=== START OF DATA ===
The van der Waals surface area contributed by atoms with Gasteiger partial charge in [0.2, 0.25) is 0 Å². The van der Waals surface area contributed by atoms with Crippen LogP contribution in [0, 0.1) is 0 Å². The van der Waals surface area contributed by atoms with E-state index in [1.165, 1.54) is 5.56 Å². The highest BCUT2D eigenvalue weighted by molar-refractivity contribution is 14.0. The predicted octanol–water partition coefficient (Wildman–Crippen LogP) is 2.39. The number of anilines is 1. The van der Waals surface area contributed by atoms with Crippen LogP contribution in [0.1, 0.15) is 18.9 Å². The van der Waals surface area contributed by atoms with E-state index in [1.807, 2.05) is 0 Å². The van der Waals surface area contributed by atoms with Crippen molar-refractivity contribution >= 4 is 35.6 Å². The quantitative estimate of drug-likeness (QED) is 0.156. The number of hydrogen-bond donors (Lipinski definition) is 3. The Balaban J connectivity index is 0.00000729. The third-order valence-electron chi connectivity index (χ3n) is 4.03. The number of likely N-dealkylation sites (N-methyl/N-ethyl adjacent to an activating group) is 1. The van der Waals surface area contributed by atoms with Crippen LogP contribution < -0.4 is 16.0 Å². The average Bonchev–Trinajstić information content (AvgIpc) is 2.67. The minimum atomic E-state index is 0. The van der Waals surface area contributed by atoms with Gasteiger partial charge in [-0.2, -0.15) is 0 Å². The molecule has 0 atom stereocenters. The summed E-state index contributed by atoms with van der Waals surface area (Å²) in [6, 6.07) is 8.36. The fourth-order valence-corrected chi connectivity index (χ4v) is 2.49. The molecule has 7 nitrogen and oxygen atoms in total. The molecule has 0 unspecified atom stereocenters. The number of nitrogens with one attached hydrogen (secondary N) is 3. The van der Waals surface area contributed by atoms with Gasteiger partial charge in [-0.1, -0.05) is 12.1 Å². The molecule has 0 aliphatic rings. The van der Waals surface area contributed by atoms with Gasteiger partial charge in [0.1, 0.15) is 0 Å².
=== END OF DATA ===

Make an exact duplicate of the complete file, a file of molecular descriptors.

The van der Waals surface area contributed by atoms with Gasteiger partial charge in [0.2, 0.25) is 0 Å². The van der Waals surface area contributed by atoms with Crippen LogP contribution in [0, 0.1) is 0 Å². The van der Waals surface area contributed by atoms with E-state index in [1.165, 1.54) is 5.56 Å². The highest BCUT2D eigenvalue weighted by molar-refractivity contribution is 14.0. The predicted octanol–water partition coefficient (Wildman–Crippen LogP) is 2.39. The number of anilines is 1. The van der Waals surface area contributed by atoms with Crippen LogP contribution in [0.1, 0.15) is 18.9 Å². The van der Waals surface area contributed by atoms with E-state index in [1.807, 2.05) is 0 Å². The van der Waals surface area contributed by atoms with Crippen molar-refractivity contribution >= 4 is 35.6 Å². The quantitative estimate of drug-likeness (QED) is 0.156. The number of hydrogen-bond donors (Lipinski definition) is 3. The Balaban J connectivity index is 0.00000729. The third-order valence-electron chi connectivity index (χ3n) is 4.03. The number of likely N-dealkylation sites (N-methyl/N-ethyl adjacent to an activating group) is 1. The van der Waals surface area contributed by atoms with Crippen LogP contribution < -0.4 is 16.0 Å². The average Bonchev–Trinajstić information content (AvgIpc) is 2.67. The minimum atomic E-state index is 0. The van der Waals surface area contributed by atoms with Gasteiger partial charge in [-0.2, -0.15) is 0 Å². The molecule has 0 atom stereocenters. The summed E-state index contributed by atoms with van der Waals surface area (Å²) in [6, 6.07) is 8.36. The fourth-order valence-corrected chi connectivity index (χ4v) is 2.49. The molecule has 7 nitrogen and oxygen atoms in total. The molecule has 0 unspecified atom stereocenters. The number of nitrogens with one attached hydrogen (secondary N) is 3. The van der Waals surface area contributed by atoms with Gasteiger partial charge in [-0.1, -0.05) is 12.1 Å². The molecule has 0 aliphatic rings. The van der Waals surface area contributed by atoms with Gasteiger partial charge in [0.1, 0.15) is 0 Å².